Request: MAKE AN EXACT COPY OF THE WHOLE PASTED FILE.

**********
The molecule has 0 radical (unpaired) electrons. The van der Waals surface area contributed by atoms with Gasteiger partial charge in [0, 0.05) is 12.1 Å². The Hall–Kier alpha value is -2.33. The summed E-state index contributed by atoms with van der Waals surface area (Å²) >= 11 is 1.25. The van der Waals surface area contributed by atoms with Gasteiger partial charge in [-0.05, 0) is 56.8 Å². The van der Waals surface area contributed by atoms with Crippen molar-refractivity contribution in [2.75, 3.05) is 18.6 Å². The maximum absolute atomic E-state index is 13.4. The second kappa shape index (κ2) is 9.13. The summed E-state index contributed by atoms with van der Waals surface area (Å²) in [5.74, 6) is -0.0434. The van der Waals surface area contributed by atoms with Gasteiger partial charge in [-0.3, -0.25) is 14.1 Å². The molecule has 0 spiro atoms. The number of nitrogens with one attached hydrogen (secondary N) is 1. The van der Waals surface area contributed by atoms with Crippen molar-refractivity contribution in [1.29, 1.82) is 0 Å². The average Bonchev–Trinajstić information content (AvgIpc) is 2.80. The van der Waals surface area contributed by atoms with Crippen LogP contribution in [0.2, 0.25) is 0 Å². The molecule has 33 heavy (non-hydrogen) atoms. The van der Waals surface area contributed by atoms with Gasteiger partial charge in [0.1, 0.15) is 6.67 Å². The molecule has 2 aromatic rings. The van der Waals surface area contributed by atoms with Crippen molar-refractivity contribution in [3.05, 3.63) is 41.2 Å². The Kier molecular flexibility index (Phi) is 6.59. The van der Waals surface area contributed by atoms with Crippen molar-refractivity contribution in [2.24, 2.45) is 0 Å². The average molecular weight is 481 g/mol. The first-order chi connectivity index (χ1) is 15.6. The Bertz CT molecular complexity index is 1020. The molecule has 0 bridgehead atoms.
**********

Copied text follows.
The molecule has 0 radical (unpaired) electrons. The van der Waals surface area contributed by atoms with Gasteiger partial charge in [0, 0.05) is 12.1 Å². The Hall–Kier alpha value is -2.33. The summed E-state index contributed by atoms with van der Waals surface area (Å²) >= 11 is 1.25. The van der Waals surface area contributed by atoms with Gasteiger partial charge in [-0.05, 0) is 56.8 Å². The van der Waals surface area contributed by atoms with Crippen molar-refractivity contribution in [2.75, 3.05) is 18.6 Å². The maximum absolute atomic E-state index is 13.4. The second kappa shape index (κ2) is 9.13. The summed E-state index contributed by atoms with van der Waals surface area (Å²) in [5.74, 6) is -0.0434. The van der Waals surface area contributed by atoms with Gasteiger partial charge in [-0.3, -0.25) is 14.1 Å². The molecule has 0 spiro atoms. The number of nitrogens with one attached hydrogen (secondary N) is 1. The van der Waals surface area contributed by atoms with Crippen molar-refractivity contribution in [1.29, 1.82) is 0 Å². The average Bonchev–Trinajstić information content (AvgIpc) is 2.80. The van der Waals surface area contributed by atoms with Crippen LogP contribution in [0.2, 0.25) is 0 Å². The molecule has 33 heavy (non-hydrogen) atoms. The van der Waals surface area contributed by atoms with Gasteiger partial charge in [0.1, 0.15) is 6.67 Å². The molecule has 2 aromatic rings. The van der Waals surface area contributed by atoms with Crippen molar-refractivity contribution in [3.05, 3.63) is 41.2 Å². The Kier molecular flexibility index (Phi) is 6.59. The van der Waals surface area contributed by atoms with Crippen molar-refractivity contribution in [2.24, 2.45) is 0 Å². The average molecular weight is 481 g/mol. The first-order chi connectivity index (χ1) is 15.6. The Bertz CT molecular complexity index is 1020. The molecule has 0 bridgehead atoms.